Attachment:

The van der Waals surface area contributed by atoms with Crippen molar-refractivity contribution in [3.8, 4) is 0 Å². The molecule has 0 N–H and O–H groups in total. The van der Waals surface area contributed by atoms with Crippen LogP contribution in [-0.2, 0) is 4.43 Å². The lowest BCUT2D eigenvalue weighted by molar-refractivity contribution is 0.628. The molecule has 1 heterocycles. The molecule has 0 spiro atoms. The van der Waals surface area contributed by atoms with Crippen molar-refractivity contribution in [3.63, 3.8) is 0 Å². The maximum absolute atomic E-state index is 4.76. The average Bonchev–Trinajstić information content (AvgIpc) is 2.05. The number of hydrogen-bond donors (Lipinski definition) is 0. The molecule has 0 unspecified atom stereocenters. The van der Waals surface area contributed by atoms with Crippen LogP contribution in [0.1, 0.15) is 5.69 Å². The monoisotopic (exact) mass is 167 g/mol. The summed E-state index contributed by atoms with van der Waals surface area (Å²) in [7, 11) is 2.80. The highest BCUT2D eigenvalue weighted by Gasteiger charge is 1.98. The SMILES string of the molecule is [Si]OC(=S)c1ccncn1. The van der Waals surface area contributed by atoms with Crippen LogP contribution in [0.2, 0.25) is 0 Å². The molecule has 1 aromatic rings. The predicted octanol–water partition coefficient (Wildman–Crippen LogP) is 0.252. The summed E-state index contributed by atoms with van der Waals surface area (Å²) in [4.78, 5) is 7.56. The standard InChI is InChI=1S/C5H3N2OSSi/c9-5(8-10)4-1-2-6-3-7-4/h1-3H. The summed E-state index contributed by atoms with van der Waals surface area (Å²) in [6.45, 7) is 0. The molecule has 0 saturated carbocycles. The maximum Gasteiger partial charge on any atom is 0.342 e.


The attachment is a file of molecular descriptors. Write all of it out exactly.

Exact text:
The van der Waals surface area contributed by atoms with Crippen molar-refractivity contribution in [3.8, 4) is 0 Å². The molecule has 0 N–H and O–H groups in total. The van der Waals surface area contributed by atoms with Crippen LogP contribution in [-0.2, 0) is 4.43 Å². The lowest BCUT2D eigenvalue weighted by molar-refractivity contribution is 0.628. The molecule has 1 heterocycles. The molecule has 0 spiro atoms. The van der Waals surface area contributed by atoms with Crippen molar-refractivity contribution in [3.63, 3.8) is 0 Å². The maximum absolute atomic E-state index is 4.76. The average Bonchev–Trinajstić information content (AvgIpc) is 2.05. The number of hydrogen-bond donors (Lipinski definition) is 0. The molecule has 0 unspecified atom stereocenters. The van der Waals surface area contributed by atoms with Crippen LogP contribution in [0.1, 0.15) is 5.69 Å². The monoisotopic (exact) mass is 167 g/mol. The summed E-state index contributed by atoms with van der Waals surface area (Å²) in [7, 11) is 2.80. The highest BCUT2D eigenvalue weighted by Gasteiger charge is 1.98. The SMILES string of the molecule is [Si]OC(=S)c1ccncn1. The van der Waals surface area contributed by atoms with Crippen LogP contribution in [0.2, 0.25) is 0 Å². The molecule has 1 aromatic rings. The predicted octanol–water partition coefficient (Wildman–Crippen LogP) is 0.252. The summed E-state index contributed by atoms with van der Waals surface area (Å²) in [4.78, 5) is 7.56. The standard InChI is InChI=1S/C5H3N2OSSi/c9-5(8-10)4-1-2-6-3-7-4/h1-3H. The summed E-state index contributed by atoms with van der Waals surface area (Å²) in [6.45, 7) is 0. The molecule has 0 saturated carbocycles. The maximum Gasteiger partial charge on any atom is 0.342 e.